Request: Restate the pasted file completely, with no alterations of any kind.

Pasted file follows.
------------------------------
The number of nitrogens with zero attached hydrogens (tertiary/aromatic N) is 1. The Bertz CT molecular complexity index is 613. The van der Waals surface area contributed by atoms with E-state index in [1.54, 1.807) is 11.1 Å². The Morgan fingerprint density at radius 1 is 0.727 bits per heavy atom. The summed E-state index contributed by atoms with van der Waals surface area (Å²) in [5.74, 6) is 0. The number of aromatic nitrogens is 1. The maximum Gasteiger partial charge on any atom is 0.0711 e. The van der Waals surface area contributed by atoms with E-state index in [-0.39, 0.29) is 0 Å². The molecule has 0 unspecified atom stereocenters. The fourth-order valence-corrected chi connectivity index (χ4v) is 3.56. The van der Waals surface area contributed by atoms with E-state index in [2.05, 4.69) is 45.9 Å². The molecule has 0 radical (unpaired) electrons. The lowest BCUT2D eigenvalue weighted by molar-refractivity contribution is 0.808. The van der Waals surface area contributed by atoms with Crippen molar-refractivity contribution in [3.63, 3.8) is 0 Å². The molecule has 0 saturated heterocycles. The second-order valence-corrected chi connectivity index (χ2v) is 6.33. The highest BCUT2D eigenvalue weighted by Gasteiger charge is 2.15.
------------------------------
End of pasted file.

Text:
The number of nitrogens with zero attached hydrogens (tertiary/aromatic N) is 1. The Bertz CT molecular complexity index is 613. The van der Waals surface area contributed by atoms with E-state index in [1.54, 1.807) is 11.1 Å². The Morgan fingerprint density at radius 1 is 0.727 bits per heavy atom. The summed E-state index contributed by atoms with van der Waals surface area (Å²) in [5.74, 6) is 0. The number of aromatic nitrogens is 1. The maximum Gasteiger partial charge on any atom is 0.0711 e. The van der Waals surface area contributed by atoms with E-state index in [-0.39, 0.29) is 0 Å². The molecule has 0 unspecified atom stereocenters. The fourth-order valence-corrected chi connectivity index (χ4v) is 3.56. The van der Waals surface area contributed by atoms with E-state index in [2.05, 4.69) is 45.9 Å². The molecule has 0 radical (unpaired) electrons. The lowest BCUT2D eigenvalue weighted by molar-refractivity contribution is 0.808. The van der Waals surface area contributed by atoms with Crippen molar-refractivity contribution in [3.63, 3.8) is 0 Å². The molecule has 0 saturated heterocycles. The second-order valence-corrected chi connectivity index (χ2v) is 6.33. The highest BCUT2D eigenvalue weighted by Gasteiger charge is 2.15.